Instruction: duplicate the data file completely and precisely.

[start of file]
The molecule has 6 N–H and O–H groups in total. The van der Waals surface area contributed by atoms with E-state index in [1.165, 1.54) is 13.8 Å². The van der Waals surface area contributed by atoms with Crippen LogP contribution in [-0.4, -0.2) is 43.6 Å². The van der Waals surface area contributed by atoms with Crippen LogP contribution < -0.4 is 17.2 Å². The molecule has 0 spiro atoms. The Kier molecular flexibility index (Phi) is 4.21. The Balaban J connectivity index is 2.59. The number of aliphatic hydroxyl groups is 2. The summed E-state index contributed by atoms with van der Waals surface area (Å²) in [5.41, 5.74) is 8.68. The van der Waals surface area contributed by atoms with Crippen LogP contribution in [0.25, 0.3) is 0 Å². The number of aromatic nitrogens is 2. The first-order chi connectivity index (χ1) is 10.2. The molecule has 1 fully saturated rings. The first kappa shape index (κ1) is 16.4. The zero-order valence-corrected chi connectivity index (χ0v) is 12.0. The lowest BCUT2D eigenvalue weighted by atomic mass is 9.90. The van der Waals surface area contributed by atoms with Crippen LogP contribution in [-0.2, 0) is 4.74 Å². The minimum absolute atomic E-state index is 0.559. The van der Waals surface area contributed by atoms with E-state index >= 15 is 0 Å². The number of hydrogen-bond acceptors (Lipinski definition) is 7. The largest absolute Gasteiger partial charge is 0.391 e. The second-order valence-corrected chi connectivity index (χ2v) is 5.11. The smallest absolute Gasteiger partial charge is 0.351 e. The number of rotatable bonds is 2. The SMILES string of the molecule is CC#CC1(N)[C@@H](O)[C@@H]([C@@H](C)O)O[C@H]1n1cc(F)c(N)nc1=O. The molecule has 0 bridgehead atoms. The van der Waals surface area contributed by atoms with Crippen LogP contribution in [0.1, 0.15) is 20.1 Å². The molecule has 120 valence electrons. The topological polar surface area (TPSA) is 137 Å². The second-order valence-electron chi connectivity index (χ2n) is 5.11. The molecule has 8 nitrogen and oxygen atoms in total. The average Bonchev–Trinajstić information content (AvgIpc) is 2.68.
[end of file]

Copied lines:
The molecule has 6 N–H and O–H groups in total. The van der Waals surface area contributed by atoms with E-state index in [1.165, 1.54) is 13.8 Å². The van der Waals surface area contributed by atoms with Crippen LogP contribution in [-0.4, -0.2) is 43.6 Å². The van der Waals surface area contributed by atoms with Crippen LogP contribution < -0.4 is 17.2 Å². The molecule has 0 spiro atoms. The Kier molecular flexibility index (Phi) is 4.21. The Balaban J connectivity index is 2.59. The number of aliphatic hydroxyl groups is 2. The summed E-state index contributed by atoms with van der Waals surface area (Å²) in [5.41, 5.74) is 8.68. The van der Waals surface area contributed by atoms with Crippen LogP contribution in [0.25, 0.3) is 0 Å². The number of aromatic nitrogens is 2. The first-order chi connectivity index (χ1) is 10.2. The molecule has 1 fully saturated rings. The first kappa shape index (κ1) is 16.4. The zero-order valence-corrected chi connectivity index (χ0v) is 12.0. The lowest BCUT2D eigenvalue weighted by atomic mass is 9.90. The van der Waals surface area contributed by atoms with Crippen LogP contribution in [-0.2, 0) is 4.74 Å². The minimum absolute atomic E-state index is 0.559. The van der Waals surface area contributed by atoms with E-state index >= 15 is 0 Å². The number of hydrogen-bond acceptors (Lipinski definition) is 7. The largest absolute Gasteiger partial charge is 0.391 e. The second-order valence-corrected chi connectivity index (χ2v) is 5.11. The smallest absolute Gasteiger partial charge is 0.351 e. The number of rotatable bonds is 2. The SMILES string of the molecule is CC#CC1(N)[C@@H](O)[C@@H]([C@@H](C)O)O[C@H]1n1cc(F)c(N)nc1=O. The molecule has 0 bridgehead atoms. The van der Waals surface area contributed by atoms with Crippen LogP contribution in [0.1, 0.15) is 20.1 Å². The molecule has 120 valence electrons. The topological polar surface area (TPSA) is 137 Å². The second-order valence-electron chi connectivity index (χ2n) is 5.11. The molecule has 8 nitrogen and oxygen atoms in total. The average Bonchev–Trinajstić information content (AvgIpc) is 2.68.